So I’ve been trying to find information on beauty products’ efficiency as well as their benefits. I did a bit of googling and found a post on The Beauty Brains about the top 5 myths about mineral oil part one and myths about mineral oil part two.
The first part talks about the 5 myths and gives reasons why they are illogical. I bolded the last two sentences to show the contrast between this section and a comment — also in bold – in the second half of the article. So now I ask you with tears in my eyes — what’s the point in using mineral oil aka baby oil if it doesn’t provide the skin with moisture?
2. Mineral oil dries the skin and causes premature aging. Mineral oil works as a barrier between the skin and the air. It acts as an occlusive agent which prevents water from naturally leaving your body through your skin. It will not dry out your skin or cause premature aging. Quite the contrary. It will provide moisturization.
The comment in the second half:
thebeautybrains January 7, 2008 at 8:27 am
And snake venom will kill you. The point is that there are plenty of natural materials that are not “good” for you.
Most of your comments are just a rehashing of things others have said. If you could include some proof to back up your opinions it would be nice.
Your car example…the parts exposed to oil do not rust. Not all the parts are exposed to oil all the time.
You’re trying to create a straw man logical fallacy. I never said mineral oil imparts moisture. It doesn’t. Go back and read through the comments. This has already been discussed.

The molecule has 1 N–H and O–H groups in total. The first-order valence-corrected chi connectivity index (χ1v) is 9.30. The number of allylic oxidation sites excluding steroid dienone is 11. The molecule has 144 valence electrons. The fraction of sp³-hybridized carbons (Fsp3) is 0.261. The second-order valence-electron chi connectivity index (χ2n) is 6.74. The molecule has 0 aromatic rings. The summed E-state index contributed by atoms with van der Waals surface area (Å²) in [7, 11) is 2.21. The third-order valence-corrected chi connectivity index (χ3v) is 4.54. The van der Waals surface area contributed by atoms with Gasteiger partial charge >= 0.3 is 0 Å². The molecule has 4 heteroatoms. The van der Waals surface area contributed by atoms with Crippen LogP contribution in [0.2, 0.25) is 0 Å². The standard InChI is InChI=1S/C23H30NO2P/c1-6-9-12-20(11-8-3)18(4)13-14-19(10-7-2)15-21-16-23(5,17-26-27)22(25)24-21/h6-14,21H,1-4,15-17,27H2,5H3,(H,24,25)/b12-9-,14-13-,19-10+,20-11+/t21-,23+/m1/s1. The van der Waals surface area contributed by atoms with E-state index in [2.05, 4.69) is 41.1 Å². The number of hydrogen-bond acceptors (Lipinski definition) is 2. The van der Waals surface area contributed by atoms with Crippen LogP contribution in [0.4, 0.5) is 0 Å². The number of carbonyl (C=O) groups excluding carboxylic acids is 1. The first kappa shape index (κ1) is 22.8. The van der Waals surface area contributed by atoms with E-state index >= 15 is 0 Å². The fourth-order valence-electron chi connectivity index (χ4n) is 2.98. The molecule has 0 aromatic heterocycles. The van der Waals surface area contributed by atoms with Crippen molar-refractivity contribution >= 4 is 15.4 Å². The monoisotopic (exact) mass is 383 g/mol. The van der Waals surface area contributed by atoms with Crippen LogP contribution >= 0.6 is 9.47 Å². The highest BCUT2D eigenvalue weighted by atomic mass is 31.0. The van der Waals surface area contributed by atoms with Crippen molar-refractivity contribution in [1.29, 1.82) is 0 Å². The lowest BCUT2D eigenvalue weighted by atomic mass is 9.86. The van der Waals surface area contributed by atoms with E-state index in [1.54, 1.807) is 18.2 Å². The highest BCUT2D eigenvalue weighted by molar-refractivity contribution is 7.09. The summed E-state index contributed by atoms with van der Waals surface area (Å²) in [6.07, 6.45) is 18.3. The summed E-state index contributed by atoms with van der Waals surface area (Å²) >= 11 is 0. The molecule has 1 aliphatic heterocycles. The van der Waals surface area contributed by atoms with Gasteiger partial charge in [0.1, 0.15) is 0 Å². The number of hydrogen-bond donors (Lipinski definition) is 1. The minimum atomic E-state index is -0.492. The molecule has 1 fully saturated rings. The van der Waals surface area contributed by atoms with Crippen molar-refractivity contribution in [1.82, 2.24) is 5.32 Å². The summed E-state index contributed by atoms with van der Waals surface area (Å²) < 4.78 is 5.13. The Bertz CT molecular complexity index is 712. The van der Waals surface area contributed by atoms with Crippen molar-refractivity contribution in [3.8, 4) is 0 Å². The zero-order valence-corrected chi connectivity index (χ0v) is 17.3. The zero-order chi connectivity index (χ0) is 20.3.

What is your proof that plant based oils soak into your skin? The fact that they are organic is irrelevant. They don’t soak in any different than mineral oil.
Where is your proof that petroleum based products will lock microbes in your wounds? More unproven propaganda.
Finally, mineral oil doesn’t add vitamin A or C to your skin. And what exactly do vitamins, mineral or fats do when applied to your skin?
Either/Or Logical fallacy…
“And by default- if it NOT putting any kind of vitamins, minerals, or fats of any kind into the skin then logically we have to call it what it is: a filler.”
It’s an occlusive agent put in products to increase the level of moisture in your skin. This is proven by the fact that when skin moisture levels are measured with a device like a corneometer, they are higher when mineral oil based creams are used.